Contribution margin

All day I’ve been thinking about contribution margin. I wish I could say that contribution margin was about the amount of good work we do divided by total work….like did I help anyone today? Did I contribute to a good cause? But no.

Contribution margin is the amount of variable costs like sales commissions, product marketing costs, and administrative support that will vary as sales go up or down. Contribution margin shows you the aggregate amount of revenue available after variable costs to cover fixed expenses and provide profit to the company.

Why do you care? Contribution margin will help you decide if you should add or subtract a product line, how to price a product or service and how to structure sales commissions. If a product’s contribution margin is negative, the company is losing money with each unit it produces, and it should either drop the product or increase prices. If a product has a positive contribution margin, it’s probably worth keeping.

Contribution margin =revenue – variable cost.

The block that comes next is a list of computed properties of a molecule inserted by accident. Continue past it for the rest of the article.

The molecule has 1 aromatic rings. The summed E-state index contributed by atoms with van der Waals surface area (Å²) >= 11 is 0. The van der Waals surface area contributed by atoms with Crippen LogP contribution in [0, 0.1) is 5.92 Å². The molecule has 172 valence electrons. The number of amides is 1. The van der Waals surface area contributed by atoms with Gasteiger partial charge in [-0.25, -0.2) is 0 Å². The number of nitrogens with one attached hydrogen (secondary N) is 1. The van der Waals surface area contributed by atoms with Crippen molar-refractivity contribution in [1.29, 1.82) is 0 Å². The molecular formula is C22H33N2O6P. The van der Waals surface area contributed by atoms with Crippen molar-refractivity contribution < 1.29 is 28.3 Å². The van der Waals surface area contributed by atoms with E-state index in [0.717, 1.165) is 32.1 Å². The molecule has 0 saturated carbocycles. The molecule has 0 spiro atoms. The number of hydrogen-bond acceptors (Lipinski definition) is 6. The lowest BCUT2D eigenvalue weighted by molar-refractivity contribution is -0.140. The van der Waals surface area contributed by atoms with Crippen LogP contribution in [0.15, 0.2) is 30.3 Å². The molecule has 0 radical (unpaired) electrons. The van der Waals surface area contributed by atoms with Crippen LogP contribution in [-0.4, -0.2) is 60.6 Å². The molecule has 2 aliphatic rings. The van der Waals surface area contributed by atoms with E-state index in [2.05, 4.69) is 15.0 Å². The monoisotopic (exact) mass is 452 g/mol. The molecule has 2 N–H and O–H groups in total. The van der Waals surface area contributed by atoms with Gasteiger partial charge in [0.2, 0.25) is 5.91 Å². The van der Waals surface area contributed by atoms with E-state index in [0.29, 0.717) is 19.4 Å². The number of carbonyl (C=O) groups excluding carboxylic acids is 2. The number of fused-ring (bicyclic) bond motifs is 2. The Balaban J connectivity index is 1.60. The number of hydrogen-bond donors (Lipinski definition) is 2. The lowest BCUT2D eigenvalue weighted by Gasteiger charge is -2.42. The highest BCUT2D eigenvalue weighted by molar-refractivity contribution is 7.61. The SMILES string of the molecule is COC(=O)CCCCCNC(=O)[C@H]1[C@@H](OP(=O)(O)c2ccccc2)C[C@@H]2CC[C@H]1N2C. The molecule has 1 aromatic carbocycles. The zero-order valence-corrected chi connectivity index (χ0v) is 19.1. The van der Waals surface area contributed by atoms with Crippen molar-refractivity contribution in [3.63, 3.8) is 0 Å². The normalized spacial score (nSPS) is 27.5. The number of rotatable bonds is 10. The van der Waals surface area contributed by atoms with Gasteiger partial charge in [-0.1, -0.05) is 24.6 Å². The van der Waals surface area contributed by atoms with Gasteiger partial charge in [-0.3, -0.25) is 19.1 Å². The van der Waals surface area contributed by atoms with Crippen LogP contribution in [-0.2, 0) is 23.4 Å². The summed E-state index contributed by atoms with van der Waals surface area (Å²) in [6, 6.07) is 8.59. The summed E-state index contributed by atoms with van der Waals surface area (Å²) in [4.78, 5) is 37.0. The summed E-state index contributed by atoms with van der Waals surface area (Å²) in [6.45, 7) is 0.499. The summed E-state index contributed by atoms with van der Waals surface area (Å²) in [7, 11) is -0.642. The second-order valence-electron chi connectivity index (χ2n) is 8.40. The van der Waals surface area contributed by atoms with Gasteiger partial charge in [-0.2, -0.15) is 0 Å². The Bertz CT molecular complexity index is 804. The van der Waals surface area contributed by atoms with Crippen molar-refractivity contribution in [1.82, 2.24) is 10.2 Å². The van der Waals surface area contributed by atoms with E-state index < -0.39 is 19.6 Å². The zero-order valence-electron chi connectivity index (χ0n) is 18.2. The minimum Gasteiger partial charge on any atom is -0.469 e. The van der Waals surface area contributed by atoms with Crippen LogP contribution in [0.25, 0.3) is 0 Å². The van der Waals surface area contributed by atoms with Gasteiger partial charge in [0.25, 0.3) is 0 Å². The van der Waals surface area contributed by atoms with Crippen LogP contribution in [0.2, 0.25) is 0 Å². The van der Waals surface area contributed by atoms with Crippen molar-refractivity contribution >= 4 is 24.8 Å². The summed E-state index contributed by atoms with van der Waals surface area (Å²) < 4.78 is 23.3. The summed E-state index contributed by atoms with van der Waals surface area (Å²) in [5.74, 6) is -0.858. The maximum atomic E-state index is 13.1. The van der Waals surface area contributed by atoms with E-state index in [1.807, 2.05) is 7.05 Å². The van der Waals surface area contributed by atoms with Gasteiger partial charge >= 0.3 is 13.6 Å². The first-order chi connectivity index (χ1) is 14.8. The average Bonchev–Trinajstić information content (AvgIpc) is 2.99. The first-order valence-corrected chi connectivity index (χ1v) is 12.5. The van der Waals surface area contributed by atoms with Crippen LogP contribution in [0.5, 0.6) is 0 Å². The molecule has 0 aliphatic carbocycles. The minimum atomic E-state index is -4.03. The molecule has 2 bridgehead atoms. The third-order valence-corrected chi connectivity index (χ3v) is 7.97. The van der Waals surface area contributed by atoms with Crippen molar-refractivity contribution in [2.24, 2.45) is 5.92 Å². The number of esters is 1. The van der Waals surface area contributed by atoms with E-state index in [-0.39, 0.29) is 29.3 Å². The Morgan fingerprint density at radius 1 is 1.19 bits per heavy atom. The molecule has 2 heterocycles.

Calculating contribution margin gets tricky because we may be putting variable costs into fixed expenses. If we add a new product, we may need to add another customer service representative or it is a custom product and the rest of our line is standard so we need to add a designer. Those costs should be allocated to that product, not all products. We may need to price the product higher as a result.

We also need to know the contribution margin to calculate breakeven – the amount of sales we need minus the variable costs to cover our fixed costs.

Here is an example:

Let’s say your product sells for $100. Your variable costs (materials, hourly labor, commissions) are $60. Your fixed costs (rent, salaries, etc) are $2,000,000. You would need to sell 50,000 units to break even. 2,000,000/ (100-60).

Why even be thinking about this on a beautiful Sunday? Because our standard profit and loss statement doesn’t help most executives run a successful business. It was developed for accountants by accountants. Using better tools to analyze our businesses will help us be more successful. Calculating contribution margin focuses our whole team on the most profitable strategies and products. Try looking at your organization through this lens, and see if you need to reprice some products, or adjust some sales commissions. Let’s see if we can improve profitability this year by thinking smarter.